Cognitive Bias: Planning Fallacy

In the list of cognitive biases that I highlighted last week one that intrigued me was Planning Fallacy Bias.

I suspect that anyone who has been involved in any form of project has seen this at work. You look at the project, build a plan, come to a view of how long it’s going to take. You’ve done this type of activity before and should know how long it takes. Within days, though, it’s clear that the plan is not going to work and that time is not on your side, any contingency in the plan looks like a necessity and help from a time-lord would be welcome. You’ve just been caught in the Planning Fallacy.

The same also applies for cost estimates and our ability to estimate the benefits of a project. The project management triangle tells us that we can choose two between cost, scope and schedule; but the reality is that we often get all three wrong.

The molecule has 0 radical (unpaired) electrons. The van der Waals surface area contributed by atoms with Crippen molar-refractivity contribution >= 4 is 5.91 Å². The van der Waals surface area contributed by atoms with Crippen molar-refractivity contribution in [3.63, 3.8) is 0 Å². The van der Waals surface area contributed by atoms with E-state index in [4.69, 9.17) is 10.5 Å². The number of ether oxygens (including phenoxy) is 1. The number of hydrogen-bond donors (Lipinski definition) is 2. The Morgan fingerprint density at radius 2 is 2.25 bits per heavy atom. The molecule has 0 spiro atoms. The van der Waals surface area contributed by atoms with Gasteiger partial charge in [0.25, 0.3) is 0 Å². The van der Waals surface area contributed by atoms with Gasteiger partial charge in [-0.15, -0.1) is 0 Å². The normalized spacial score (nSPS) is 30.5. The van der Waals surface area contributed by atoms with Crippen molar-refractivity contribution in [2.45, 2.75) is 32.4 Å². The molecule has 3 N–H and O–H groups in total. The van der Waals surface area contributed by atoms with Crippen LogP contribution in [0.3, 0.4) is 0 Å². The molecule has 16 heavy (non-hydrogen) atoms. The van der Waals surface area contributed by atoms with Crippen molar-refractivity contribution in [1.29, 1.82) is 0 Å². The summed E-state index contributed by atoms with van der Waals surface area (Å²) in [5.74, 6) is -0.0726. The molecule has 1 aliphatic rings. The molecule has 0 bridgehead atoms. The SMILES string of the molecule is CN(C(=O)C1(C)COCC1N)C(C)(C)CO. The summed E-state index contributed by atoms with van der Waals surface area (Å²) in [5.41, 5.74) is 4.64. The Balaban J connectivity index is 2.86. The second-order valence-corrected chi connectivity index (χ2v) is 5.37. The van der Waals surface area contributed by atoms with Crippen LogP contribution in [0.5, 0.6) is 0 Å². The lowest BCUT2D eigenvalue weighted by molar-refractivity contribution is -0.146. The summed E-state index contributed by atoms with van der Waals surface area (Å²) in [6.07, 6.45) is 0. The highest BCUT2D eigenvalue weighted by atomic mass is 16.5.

Individuals and organisations get caught out in the most spectacular fashion, but it would be too easy to attribute ever project overrun to this one bias – remember there are over 160 biases to choose from.

I’ve been caught in this one so many times that I now have a rule: whatever I plan the duration to be I double it; even then I still get caught out.

Do you have an approach for overcoming this bias?

Here’s Daniel Kahneman who was one of the people who came up with the idea:

//cdnapi.kaltura.com/p/1034971/sp/103497100/embedIframeJs/uiconf_id/25459841/partner_id/1034971?iframeembed=true&playerId=responsive_kaltura_player&entry_id=1_ovu3s4jn&flashvars%5BstreamerType%5D=auto

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